From Bishop Henderson re: alternative primatial oversight

December 7, 2006

Beloved, what follows is the product of prayer and labor in which I was involved in New York City on November 27, together with the other persons named.  There are two documents:  one is the response to requests for alternative primatial oversight, prepared by the group assembled at the suggestion of the Archbishop of Canterbury.  The second is  a statement released to the communications officers of the Anglican Communion and The Episcopal Church—more-or-less a description of the meeting, its purpose, the names of the participants (and those who, although invited, did not attend), and a general description of the response.

The response has already been rejected by the Bishop of Ft. Worth and the Bishop of Pittsburgh, two of the requesting bishops.  However, I would commend it to you as being a gracious and more-than-adequate provision designed to meet their needs  As you will see, the response gives those bishops and their dioceses a voice in choosing the alternative primate while maintaining the order and polity of The Episcopal Church; involves the Archbishop of Canterbury; maintains appropriate space and opportunity for conversation involving the requesting bishops/dioceses and the Presiding Bishop; draws attention to care for those congregations who disagree with their bishops—of whatever persuasion and conviction—and gives the requesting bishops a representative on the Advisory Panel.  In all ways I see it as a response to legitimate needs which builds bridges rather than burns them.

I commend it for your own prayer, study, and determination.

I. A Response to “An Appeal to the Archbishop of Canterbury”

Some bishops and dioceses of the Episcopal Church have requested that the Archbishop of Canterbury provide what they have variously called “alternative primatial oversight” or an “alternative primatial relationship.” In consultation with the Presiding Bishop, the Archbishop of Canterbury proposed that a number of bishops from the Episcopal Church meet to explore a way forward. A first meeting took place in September, and a second meeting in November developed the following proposal that seeks to address the concerns of those parishes and dioceses which for serious theological reasons feel a need for space, and to encourage them to remain within the Episcopal Church and the Anglican Communion.

1. Taking seriously the concerns of the petitioning bishops and dioceses, the Presiding Bishop, in consultation with the Archbishop of Canterbury, will appoint a Primatial Vicar in episcopal orders to serve as the Presiding Bishop’s designated pastor in such dioceses. The Primatial Vicar could preside at consecrations of bishops in these dioceses. The Primatial Vicar could also serve the dioceses involved on any other appropriate matters either at the initiative of the Presiding Bishop or at the request of the petitioning dioceses.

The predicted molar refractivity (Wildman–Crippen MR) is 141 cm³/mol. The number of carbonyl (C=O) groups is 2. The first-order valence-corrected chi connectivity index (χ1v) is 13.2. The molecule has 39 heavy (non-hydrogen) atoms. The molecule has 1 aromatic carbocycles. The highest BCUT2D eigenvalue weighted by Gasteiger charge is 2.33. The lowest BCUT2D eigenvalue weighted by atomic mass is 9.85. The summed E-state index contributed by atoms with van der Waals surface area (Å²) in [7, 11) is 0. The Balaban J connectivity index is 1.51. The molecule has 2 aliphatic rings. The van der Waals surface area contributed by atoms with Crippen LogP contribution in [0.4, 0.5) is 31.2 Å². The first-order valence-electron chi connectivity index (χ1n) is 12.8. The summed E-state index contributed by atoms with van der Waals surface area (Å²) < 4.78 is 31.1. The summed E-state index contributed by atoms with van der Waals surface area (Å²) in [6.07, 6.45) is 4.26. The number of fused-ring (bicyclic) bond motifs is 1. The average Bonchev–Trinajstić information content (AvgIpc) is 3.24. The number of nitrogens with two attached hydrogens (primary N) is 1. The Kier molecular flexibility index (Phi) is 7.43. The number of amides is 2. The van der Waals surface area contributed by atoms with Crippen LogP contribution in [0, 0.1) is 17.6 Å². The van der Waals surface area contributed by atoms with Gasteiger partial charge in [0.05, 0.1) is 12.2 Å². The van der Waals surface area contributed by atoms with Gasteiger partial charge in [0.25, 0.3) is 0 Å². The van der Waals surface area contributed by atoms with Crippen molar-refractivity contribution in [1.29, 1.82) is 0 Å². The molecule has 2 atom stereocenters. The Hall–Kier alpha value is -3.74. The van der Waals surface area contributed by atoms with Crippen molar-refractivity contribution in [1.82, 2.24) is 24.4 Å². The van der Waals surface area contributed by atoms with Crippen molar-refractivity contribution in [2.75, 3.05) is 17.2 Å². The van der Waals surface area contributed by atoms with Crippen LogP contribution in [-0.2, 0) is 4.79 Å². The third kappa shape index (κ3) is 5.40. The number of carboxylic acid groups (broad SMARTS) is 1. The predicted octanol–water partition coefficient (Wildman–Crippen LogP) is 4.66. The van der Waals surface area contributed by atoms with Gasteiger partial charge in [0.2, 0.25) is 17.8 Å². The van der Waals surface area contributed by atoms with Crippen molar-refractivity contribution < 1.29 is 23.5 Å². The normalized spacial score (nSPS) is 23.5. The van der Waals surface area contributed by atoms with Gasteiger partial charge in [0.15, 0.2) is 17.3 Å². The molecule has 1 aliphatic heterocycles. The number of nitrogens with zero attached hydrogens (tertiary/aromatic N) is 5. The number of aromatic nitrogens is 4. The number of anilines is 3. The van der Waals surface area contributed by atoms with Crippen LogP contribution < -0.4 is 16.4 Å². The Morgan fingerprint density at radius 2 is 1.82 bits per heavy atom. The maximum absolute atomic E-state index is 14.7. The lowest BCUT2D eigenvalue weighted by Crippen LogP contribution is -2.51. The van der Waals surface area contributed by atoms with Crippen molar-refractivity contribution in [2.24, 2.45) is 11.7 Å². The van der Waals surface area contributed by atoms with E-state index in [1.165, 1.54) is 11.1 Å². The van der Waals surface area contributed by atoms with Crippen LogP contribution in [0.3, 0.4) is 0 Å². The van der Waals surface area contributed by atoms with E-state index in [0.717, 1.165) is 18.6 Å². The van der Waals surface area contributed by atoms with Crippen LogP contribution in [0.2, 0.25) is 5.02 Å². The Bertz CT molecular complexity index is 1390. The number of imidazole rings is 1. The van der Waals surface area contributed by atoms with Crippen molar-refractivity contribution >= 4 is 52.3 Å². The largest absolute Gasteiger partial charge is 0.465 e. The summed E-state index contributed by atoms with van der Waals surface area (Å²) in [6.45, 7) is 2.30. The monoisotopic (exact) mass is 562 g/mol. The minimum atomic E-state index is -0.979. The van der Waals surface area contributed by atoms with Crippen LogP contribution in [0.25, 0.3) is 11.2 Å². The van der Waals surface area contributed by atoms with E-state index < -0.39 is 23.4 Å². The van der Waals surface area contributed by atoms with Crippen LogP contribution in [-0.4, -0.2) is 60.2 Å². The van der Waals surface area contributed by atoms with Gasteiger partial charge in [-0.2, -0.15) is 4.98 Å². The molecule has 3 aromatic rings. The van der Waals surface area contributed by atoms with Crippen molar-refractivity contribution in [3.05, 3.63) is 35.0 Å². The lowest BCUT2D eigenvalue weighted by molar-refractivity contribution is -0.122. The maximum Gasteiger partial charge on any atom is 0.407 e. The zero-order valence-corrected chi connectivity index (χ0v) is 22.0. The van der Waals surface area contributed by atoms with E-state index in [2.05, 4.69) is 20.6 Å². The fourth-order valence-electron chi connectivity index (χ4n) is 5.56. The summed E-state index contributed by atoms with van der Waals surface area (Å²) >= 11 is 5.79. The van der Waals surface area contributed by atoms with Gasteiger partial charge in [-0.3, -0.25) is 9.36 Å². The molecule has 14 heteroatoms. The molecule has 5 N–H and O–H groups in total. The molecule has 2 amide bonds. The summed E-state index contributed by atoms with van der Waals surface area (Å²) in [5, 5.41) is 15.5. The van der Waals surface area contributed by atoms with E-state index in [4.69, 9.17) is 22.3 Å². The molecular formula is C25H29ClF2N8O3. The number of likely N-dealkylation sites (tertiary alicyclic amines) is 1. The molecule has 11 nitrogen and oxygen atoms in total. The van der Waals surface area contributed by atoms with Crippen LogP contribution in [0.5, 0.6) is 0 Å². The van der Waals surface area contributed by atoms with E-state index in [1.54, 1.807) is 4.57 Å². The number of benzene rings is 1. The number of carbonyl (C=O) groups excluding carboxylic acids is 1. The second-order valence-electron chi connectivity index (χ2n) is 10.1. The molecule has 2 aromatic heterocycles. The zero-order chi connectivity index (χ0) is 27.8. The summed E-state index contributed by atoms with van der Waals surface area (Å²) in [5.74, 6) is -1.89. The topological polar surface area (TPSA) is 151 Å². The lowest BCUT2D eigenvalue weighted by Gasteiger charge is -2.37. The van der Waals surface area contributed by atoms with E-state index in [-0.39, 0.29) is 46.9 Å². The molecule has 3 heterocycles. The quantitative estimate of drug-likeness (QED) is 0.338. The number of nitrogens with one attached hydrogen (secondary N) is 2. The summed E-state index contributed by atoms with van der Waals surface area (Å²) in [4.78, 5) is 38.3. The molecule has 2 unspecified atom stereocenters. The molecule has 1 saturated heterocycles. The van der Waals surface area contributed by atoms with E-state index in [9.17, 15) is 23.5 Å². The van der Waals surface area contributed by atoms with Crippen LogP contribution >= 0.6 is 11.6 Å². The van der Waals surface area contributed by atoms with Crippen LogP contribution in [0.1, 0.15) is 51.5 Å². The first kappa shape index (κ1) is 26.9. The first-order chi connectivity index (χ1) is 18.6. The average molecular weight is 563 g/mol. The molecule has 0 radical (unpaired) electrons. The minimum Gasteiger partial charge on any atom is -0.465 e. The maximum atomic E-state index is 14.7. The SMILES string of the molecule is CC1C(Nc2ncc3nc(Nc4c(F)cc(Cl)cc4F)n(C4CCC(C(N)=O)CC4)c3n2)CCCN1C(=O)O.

2. The Primatial Vicar would be accountable to the Presiding Bishop and would report to an Advisory Panel that would consist of the designee of the Archbishop of Canterbury, the Presiding Bishop’s designee, a bishop of The Episcopal Church selected by the petitioning dioceses, and the President of the House of Deputies (or designee).

3. This arrangement for a Primatial Vicar does not affect the administrative or other canonical duties of the Presiding Bishop except to the degree that the Presiding Bishop may wish to delegate, when appropriate, some of those duties to the Primatial Vicar. The Primatial Vicar and the Advisory Panel shall function in accordance with the Constitution and Canons of The Episcopal Church.

4. Individual congregations who dissent from the decisions of their diocesan leadership are reminded of the availability of Delegated Episcopal Pastoral Oversight and its process of appeal.

5. This arrangement is provisional in nature, in effect for three years, beginning January 1, 2007. During that time, the Presiding Bishop is asked to monitor its efficacy and to consult with the House of Bishops and the Executive Council regarding this arrangement and possible future developments.


II. StatementA group of bishops, including the Most Rev. Katharine Jefferts Schori, gathered at the initiative of the Archbishop of Canterbury, has developed a proposal for the appointment of a Primatial Vicar in response to those bishops and dioceses that have requested what they termed “alternative primatial oversight” or an “alternative primatial relationship.”

Those present at the September meeting, in addition to Bishops Griswold and Jefferts Schori, included Bishops Peter James Lee of Virginia, and Bishop John Lipscomb of Southwest Florida, as co-conveners, and Bishops James Stanton of Dallas, Edward Salmon of South Carolina, Robert Duncan of Pittsburgh, Jack Iker of Fort Worth, Dorsey Henderson of Upper South Carolina, Robert O’Neill of Colorado, and Mark Sisk of New York. Bishop Don Wimberly of Texas was invited but did not attend. The Rev. Canon Kenneth Kearon, Secretary-General of the Anglican Communion was also present at the September meeting.

The same bishops and Canon Kearon were invited to the November meeting with the exception of Bishop Griswold who had completed his tenure as Presiding Bishop. Bishop Don Johnson of West Tennessee joined the group in November. Bishops Salmon, Stanton, Iker, Duncan and Wimberly did not attend the November meeting. Bishop Lipscomb, who had been involved in the planning of the meeting, was unexpectedly hospitalized at the time of the November meeting, sent his sincere regrets, and was briefed on the meeting at its conclusion.

The proposal provides for the appointment by the Presiding Bishop, in consultation with the Archbishop of Canterbury of a Primatial Vicar as the Presiding Bishop’s designated pastor to bishops and dioceses that have requested such oversight. The Primatial Vicar, in episcopal orders, could preside at consecrations of bishops in those dioceses. The Primatial Vicar, accountable to the Presiding Bishop, would report to an advisory panel that would include the designees of the Archbishop of Canterbury, the Presiding Bishop, the President of the House of Deputies, and a bishop of the Episcopal Church selected by the dioceses petitioning for pastoral care by the Primatial Vicar.